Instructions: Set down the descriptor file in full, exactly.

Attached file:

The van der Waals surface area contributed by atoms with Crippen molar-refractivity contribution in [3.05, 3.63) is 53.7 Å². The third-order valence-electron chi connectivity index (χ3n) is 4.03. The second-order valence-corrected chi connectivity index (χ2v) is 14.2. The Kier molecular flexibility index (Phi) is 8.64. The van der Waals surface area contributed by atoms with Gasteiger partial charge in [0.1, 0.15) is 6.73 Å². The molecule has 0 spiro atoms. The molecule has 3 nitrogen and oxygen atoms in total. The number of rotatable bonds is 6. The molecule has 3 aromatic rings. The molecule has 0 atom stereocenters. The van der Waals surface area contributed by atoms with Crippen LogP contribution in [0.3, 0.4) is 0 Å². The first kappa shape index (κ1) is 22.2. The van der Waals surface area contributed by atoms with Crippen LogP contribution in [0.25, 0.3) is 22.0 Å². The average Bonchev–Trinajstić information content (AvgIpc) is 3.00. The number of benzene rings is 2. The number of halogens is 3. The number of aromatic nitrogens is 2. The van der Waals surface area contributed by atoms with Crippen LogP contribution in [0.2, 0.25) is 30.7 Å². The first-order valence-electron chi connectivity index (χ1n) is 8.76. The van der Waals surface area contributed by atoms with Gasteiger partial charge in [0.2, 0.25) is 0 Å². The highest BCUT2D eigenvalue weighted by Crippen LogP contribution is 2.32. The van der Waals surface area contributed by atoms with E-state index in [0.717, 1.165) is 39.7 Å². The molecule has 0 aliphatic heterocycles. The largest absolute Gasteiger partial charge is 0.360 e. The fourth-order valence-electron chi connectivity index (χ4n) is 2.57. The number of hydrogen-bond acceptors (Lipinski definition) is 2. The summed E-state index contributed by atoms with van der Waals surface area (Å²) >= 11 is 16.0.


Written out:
The van der Waals surface area contributed by atoms with Crippen molar-refractivity contribution in [3.05, 3.63) is 53.7 Å². The third-order valence-electron chi connectivity index (χ3n) is 4.03. The second-order valence-corrected chi connectivity index (χ2v) is 14.2. The Kier molecular flexibility index (Phi) is 8.64. The van der Waals surface area contributed by atoms with Gasteiger partial charge in [0.1, 0.15) is 6.73 Å². The molecule has 0 spiro atoms. The molecule has 3 nitrogen and oxygen atoms in total. The number of rotatable bonds is 6. The molecule has 3 aromatic rings. The molecule has 0 atom stereocenters. The van der Waals surface area contributed by atoms with Crippen LogP contribution in [0.3, 0.4) is 0 Å². The first kappa shape index (κ1) is 22.2. The van der Waals surface area contributed by atoms with Crippen LogP contribution in [0.25, 0.3) is 22.0 Å². The average Bonchev–Trinajstić information content (AvgIpc) is 3.00. The number of benzene rings is 2. The number of halogens is 3. The number of aromatic nitrogens is 2. The van der Waals surface area contributed by atoms with Crippen LogP contribution in [0.2, 0.25) is 30.7 Å². The first-order valence-electron chi connectivity index (χ1n) is 8.76. The van der Waals surface area contributed by atoms with Gasteiger partial charge in [0.2, 0.25) is 0 Å². The highest BCUT2D eigenvalue weighted by Crippen LogP contribution is 2.32. The van der Waals surface area contributed by atoms with E-state index in [0.717, 1.165) is 39.7 Å². The molecule has 0 aliphatic heterocycles. The largest absolute Gasteiger partial charge is 0.360 e. The fourth-order valence-electron chi connectivity index (χ4n) is 2.57. The number of hydrogen-bond acceptors (Lipinski definition) is 2. The summed E-state index contributed by atoms with van der Waals surface area (Å²) >= 11 is 16.0.